Çatli, hailed by Mrs Çiller as a “great patriot”, was a terrible man with a dreadful record of atrocities to his name. For example, he went and demanded money from people who were on “Çiller’s list”, promising to get their names removed. Having pocketed the money, he then went on to have them kidnapped and killed, and sometimes tortured beforehand. One of his victims, Behçet Canturk, was to pay ten million dollars, to which Casino King Omer Luftu Topal added a further seventeen million. This double ransom did not stop Canturk from being kidnapped on 28 July 1996 by police officers under the orders of Çatli. The officers were recognised by a witness and reported to the Istanbul police on 25 August 1996. They were arrested and briefly held in Istanbul on 27 August, then promptly transferred by night to Ankara on the personal orders of the minister of interior. In order to cover for them, the minister placed them under the close protection of deputy Bucak – a key figure in Tansu Çiller’s “special organisation”. The witness who rashly reported the proceedings was eliminated on 28 August…
The costs of the “special war” have been high. In 1993 a sum of $70m was allocated from the prime minister’s secret funds. According to Mr Savas, this sum was used mainly for buying weapons and anti-terrorist equipment from Israel and for external operations. On the home front, racketeering and secret funding made it possible to maintain an array of hired killers and informers. However, the expense of maintaining private armies such as that of Mr Bucak (20,000 men) and the 64,000 “village guards” (pro-government Kurdish militias) made it necessary to acquire more funding from somewhere. Thus Turkey’s state-owned banks have been mobilised to provide generous credit facilities for government supporters in the regions. However, the main source of funding has been the trafficking of heroin on a massive scale.
Since the 1950s, Turkey has played a key role in channelling into Europe and the United States the heroin produced in the “Golden Triangle” comprised by Afghanistan, Pakistan and Iran. The operation is run by mafia groups closely controlled by the MIT. One of their personnel described their relations with the police in the following terms: “Our people are able to pass through Yesilköy (Istanbul) airport whenever they wish, without being controlled by customs, with briefcases containing 3-5 million marks. Sometimes they stamp their passports, sometimes they don’t. Our boss has all kinds of false passports, stamps etc. (6).”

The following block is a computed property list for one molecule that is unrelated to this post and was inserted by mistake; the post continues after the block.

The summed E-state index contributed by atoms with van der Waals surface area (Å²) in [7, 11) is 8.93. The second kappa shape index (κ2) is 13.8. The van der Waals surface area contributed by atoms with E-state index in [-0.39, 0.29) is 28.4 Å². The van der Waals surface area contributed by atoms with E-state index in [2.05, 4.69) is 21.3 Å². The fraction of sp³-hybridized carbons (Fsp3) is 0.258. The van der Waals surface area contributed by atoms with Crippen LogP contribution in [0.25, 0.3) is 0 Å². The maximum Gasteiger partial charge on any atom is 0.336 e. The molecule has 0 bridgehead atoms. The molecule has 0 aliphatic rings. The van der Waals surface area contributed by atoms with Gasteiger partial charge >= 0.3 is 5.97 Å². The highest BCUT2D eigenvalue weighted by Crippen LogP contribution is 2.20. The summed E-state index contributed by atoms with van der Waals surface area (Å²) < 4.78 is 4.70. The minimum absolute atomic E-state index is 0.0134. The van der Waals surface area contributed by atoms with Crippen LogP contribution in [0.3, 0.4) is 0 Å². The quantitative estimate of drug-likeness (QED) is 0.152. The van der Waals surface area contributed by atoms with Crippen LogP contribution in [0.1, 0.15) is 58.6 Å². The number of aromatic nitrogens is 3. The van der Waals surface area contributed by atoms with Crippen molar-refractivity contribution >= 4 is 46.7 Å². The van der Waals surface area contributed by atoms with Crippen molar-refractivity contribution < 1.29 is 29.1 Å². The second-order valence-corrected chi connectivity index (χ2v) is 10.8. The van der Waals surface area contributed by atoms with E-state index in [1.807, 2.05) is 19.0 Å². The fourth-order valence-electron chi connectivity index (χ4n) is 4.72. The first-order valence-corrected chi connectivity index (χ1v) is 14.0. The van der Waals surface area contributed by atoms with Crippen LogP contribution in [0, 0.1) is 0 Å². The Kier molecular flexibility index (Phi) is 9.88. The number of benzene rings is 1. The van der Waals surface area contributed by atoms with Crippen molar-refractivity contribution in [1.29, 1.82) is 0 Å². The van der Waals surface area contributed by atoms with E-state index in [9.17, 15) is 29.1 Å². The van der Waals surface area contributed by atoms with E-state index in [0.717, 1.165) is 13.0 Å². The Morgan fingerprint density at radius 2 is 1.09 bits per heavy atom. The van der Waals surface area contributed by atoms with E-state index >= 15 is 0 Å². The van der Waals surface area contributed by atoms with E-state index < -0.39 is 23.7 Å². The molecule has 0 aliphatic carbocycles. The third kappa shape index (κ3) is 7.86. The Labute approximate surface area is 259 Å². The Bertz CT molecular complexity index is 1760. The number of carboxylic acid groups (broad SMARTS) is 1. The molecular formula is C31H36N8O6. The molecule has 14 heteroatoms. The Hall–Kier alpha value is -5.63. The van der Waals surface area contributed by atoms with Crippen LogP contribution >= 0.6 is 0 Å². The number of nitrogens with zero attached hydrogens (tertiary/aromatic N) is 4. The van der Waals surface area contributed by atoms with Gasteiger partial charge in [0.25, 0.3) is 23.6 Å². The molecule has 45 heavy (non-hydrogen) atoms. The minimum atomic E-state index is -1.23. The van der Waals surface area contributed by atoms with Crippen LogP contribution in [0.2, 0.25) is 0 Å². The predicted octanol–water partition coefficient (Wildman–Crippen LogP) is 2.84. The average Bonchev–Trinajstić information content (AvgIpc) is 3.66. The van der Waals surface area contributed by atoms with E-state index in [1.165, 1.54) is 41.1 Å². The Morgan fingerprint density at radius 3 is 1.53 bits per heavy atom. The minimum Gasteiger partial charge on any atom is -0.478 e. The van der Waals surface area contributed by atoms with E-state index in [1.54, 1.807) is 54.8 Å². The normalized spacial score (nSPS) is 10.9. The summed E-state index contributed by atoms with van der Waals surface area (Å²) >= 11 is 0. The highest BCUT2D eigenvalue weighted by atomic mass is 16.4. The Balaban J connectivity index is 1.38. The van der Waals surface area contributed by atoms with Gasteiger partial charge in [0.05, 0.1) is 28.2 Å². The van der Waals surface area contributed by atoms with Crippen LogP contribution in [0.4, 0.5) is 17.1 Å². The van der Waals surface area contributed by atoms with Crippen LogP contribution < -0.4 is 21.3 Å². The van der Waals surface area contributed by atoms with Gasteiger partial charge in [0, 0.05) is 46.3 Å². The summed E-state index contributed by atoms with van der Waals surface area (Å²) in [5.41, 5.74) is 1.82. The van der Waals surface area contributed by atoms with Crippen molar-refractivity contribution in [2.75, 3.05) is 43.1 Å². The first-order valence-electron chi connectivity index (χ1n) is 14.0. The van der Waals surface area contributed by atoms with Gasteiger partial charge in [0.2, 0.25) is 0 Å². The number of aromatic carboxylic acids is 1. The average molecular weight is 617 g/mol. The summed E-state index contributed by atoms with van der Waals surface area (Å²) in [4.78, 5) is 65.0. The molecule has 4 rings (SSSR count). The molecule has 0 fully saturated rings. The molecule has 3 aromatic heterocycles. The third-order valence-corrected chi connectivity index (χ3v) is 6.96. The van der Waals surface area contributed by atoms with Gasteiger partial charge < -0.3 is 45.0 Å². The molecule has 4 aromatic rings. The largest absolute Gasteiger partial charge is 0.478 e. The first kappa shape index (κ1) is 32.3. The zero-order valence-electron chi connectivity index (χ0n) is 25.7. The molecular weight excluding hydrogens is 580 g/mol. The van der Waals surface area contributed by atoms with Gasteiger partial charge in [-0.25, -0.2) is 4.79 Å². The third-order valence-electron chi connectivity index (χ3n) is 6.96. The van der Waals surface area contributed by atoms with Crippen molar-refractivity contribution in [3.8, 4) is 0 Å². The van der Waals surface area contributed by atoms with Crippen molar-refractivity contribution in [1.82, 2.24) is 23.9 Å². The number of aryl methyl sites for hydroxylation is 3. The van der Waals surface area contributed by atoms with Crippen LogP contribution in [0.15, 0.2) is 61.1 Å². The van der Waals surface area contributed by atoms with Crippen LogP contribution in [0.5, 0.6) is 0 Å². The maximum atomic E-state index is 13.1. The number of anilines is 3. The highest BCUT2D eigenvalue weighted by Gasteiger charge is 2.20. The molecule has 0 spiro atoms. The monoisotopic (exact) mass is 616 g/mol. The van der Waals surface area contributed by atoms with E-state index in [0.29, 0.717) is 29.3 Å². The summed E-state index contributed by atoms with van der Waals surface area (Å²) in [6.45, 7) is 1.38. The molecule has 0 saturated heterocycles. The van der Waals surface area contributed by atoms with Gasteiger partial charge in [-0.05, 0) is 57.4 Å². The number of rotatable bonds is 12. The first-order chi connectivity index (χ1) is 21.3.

Inci Baba, a known Turkish “godfather”, claimed on television and in the columns of the Turkish Daily News on 7 December 1993, to have been a close friend of President Süleyman Demirel and to have “protected and helped” him during his years in the wilderness. He even accompanied him on an official visit to Washington.
After the Gulf War in 1991, Turkey found itself deprived of the all-important Iraqi market and, since it lacked significant oil reserves of its own, it decided to make up for the loss by turning more massively to drugs. The trafficking increased in intensity with the arrival of the “hawks” in power, after the death in suspicious circumstances of President Turgut Özal in April 1993. According to the minister of interior, the war in Kurdistan had cost the Turkish exchequer upwards of $12.5 billion (7). Whereas, according to the daily Hürriyet, Turkey’s heroin trafficking brought in $25 billion in 1995 and $37.5 billion in 1996 (8).
Only criminal networks working in close cooperation with the police and the army could possibly organise trafficking on such a scale. Drug barons such as Huseyin Baybasin have stated publicly, on Turkish television and in the West, that they have been working under the protection of the Turkish government and to its financial benefit (9). The traffickers themselves travel on diplomatic passports. According to witnesses at the Parliamentary Commission inquiring into the Susurluk accident, the drugs are even transported by military helicopter from the Iranian border. The president of the commission himself, deputy Mehmet Erkatmis, has protested against the fact that these damning allegations have been censured out of the commission’s official report…